Saturday, April 24, 2010

A bad business


Detail from Anon2 by Pants



The art of our necessities is strange
and can make vile things precious.


King Lear - William Shakespeare

This morning my pre-paid internet credit ran out, or so I thought. It was an unusual situation as I can usually manage to hit the end of the sixty-day cycle dead on the limit but it's only been a month. I was redirected to the recharge page when I tried to access the internet so I assumed this meant I had used up all the credit. It was always possible I had been overdoing the iView.

As I was unable to establish contact with my account details, I phoned the nice people at DingleDongle*. I found I still had half of my credit left, which is exactly the position I would expect to be in after a month. A nice young man called Frank 'refreshed' my account and I was up and running again. It was all very pleasant. I have no complaints about the service and I was very glad not to have to hand over any more money as my finances aren't too clever right now. I was grateful to Frank for being honest.

But why did I get a message asking me to pay money when I didn't owe any? Could it be that there is a default widget at DingleDongle that trips a recharge request when anything goes wrong? And maybe if you're a normal trusting person, you'll give them money that they're not entitled to. I hope Frank doesn't get into trouble for declaring to me straight away and without a prompt that I was in credit. I had my card out ready to pay!

I shop at the local supermarket about once a week and I buy an average of ten things, quite a lot of them 'reduced'. I regularly get charged more than the advertised amount. I always check now. Supermarkets never under-charge. If the 'mistakes' were genuine you'd expect that sometimes they'd turn in your favour. This never happens. Last week a $20 garden hose ambled onto my grocery bill. Corporate employees must be colluding in large numbers. Why would they do this? Because they would lose their job if they didn't? Is every business model built on the belief that the customer probably won't bother to check? On the plus side, all the portable auditing has done wonders for my mental arithmetic, if not my mental health.

The papers today are full of stories about businesses acting either illegally or egregiously. There's the football team owned by the evil media mogul that has been stripped of the trophies and prizes it won by cheating. The club enticed top players by paying them more than is allowed in a competition that has a salary cap. These payments were buried in a second set of books and accounted for as bogus expenses. The EMM says he didn't know anything about it. He needs maybe to review his firm's accounting practices and the expectations he puts on employees to deliver him results in that case. This tawdry event has thrown up the classic sporting excuse beloved of drug cheats - 'everyone does it'. Not cheating, simply staying competitive in 'the real world'.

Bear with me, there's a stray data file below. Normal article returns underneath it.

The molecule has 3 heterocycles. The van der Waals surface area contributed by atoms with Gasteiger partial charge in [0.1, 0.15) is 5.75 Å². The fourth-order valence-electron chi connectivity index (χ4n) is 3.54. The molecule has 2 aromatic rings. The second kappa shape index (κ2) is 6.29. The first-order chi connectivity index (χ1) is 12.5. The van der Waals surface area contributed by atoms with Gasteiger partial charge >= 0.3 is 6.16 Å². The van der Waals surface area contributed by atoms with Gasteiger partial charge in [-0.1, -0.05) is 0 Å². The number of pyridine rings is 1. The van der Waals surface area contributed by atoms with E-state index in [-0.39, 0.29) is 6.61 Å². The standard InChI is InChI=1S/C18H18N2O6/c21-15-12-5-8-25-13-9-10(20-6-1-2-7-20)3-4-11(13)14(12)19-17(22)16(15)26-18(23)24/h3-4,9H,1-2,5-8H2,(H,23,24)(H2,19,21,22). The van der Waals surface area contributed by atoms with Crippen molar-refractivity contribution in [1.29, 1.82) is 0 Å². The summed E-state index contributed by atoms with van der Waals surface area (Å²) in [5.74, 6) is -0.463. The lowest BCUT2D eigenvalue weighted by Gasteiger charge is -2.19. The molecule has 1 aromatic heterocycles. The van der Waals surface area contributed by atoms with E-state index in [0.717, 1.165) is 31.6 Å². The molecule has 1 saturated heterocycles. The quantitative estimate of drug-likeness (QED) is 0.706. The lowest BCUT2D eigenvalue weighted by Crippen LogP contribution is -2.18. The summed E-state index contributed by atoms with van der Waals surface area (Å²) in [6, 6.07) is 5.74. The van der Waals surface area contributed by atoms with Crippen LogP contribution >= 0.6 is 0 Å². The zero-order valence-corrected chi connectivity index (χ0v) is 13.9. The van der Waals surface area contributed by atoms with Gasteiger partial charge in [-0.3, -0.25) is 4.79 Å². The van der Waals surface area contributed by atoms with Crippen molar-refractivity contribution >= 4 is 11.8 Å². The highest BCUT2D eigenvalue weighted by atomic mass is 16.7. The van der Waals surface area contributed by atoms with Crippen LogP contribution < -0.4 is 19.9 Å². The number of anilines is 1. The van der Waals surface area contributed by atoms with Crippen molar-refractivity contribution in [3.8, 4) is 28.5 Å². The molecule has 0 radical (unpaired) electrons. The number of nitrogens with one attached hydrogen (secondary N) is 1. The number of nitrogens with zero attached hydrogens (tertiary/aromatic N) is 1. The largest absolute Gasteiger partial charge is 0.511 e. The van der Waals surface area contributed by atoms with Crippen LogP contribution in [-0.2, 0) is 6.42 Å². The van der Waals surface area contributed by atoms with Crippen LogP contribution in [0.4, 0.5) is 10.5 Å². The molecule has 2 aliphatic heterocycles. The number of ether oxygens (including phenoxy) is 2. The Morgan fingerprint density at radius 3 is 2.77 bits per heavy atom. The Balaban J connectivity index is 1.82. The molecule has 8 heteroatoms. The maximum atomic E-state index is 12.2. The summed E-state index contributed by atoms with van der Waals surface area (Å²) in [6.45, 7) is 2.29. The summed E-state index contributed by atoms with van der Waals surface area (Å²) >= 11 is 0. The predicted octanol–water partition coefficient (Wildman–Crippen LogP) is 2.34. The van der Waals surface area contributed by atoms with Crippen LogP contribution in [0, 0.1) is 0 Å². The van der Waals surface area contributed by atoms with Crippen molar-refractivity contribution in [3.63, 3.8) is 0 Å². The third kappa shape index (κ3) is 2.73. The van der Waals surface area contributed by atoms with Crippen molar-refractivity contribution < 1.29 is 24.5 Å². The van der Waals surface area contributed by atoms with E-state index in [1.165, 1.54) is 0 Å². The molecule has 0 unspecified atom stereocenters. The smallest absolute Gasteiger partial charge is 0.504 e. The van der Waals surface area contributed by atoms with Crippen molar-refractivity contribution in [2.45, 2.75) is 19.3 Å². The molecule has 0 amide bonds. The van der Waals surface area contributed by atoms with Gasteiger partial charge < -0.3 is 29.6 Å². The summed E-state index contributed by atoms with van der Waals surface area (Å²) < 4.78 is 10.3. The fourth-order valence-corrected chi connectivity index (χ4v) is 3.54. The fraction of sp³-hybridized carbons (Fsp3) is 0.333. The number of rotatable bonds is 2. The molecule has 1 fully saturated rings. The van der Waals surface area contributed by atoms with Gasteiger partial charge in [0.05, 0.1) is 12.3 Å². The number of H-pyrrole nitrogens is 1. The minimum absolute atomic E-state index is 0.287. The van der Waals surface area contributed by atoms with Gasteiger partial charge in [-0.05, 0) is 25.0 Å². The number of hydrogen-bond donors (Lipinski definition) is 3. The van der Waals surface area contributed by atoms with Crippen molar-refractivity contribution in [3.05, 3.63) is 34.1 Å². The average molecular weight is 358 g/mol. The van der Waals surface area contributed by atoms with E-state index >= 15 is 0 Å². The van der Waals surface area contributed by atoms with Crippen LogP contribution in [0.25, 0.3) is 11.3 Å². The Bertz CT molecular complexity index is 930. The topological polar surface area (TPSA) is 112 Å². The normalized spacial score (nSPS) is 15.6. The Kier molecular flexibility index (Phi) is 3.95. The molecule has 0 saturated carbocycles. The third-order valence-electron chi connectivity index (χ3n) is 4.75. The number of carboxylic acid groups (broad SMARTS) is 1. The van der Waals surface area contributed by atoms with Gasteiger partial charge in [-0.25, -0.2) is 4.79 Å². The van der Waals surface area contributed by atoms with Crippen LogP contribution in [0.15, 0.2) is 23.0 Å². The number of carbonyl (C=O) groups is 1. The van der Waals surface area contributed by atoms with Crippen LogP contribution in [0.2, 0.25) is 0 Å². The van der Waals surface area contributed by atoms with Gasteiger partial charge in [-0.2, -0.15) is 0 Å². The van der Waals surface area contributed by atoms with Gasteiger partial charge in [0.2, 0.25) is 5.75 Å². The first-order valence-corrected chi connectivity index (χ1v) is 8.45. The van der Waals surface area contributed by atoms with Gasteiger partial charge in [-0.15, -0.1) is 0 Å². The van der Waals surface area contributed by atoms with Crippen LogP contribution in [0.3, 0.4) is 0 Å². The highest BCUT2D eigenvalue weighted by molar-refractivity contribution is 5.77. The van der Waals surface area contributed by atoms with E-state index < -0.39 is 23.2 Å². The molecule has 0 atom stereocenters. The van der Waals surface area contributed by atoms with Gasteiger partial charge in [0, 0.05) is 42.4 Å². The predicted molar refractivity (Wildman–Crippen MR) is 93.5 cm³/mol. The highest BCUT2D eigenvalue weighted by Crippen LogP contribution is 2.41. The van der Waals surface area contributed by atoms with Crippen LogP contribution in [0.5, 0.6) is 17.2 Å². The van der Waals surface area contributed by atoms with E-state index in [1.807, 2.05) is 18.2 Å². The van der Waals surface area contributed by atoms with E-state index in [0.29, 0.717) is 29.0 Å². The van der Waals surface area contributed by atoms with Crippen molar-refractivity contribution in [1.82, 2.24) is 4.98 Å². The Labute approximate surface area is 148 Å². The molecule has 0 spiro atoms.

The appalling behaviour of some airlines following last week's airport closures amounts to corporate blackmail. British Airways is selling seats at outlandish prices rather than allocate them automatically to the passengers stranded in foreign airports. And its excuse for this bizarre abuse of its obligation to get people home on the first available flight? The extortion policy has apparently been implemented to dissuade new bookings. Extraordinary sales strategy.

The reliably reprehensible RyanAir has been forced to back down over its refusal to compensate its stranded passengers for subsistence expenses. Although it has succumbed to pressure from the UK government to comply with European regulations guaranteeing passengers recompense for 'reasonable receipted expenses', claimants are bound to find a barrage of obstacles awaiting them when they submit their chits.

The top prize for bad behaviour, in a week of exceptional candidates, really does go to Goldman Sachs, however. Matt Taibbi suggests in one's beloved Guardian that dastardliness on this level is a threat to "civilisation – which, after all, is really just a collective decision by all of us not to screw each other over even when we can."

The allegory he draws presents a stark picture of how far down the scale of cuntliness we're talking,

"Even if he stands to make a buck at it, even your average used-car salesman won't sell some working father a car with wobbly brakes, then buy life insurance policies on that customer and his kids. But this is done almost as a matter of routine in the financial services industry, where the attitude after the inevitable pileup would be that that family was dumb for getting into the car in the first place. Caveat emptor, dude!"

It's a good piece, apart from the ludicrous claim that men behaving badly is all the fault of a woman. Not Thatcher this time, but Ayn Rand. Where we are now cannot be blamed on fiction writers or fictional characters like Gordon Gecko. These are real people doing really bad things that affect global stability with apparent impunity. It's just that every now and then, a token reprobate gets caught with his hand in our shared cookie jar. It all seems dismal. And then I think about Frank and all the people like him, sitting in call centres and responding to customers with instinctive honesty, and the world doesn't seem like such a dreadful place. Thanks Frank and you have a great weekend too!



* DingleDongle is a pseudonym.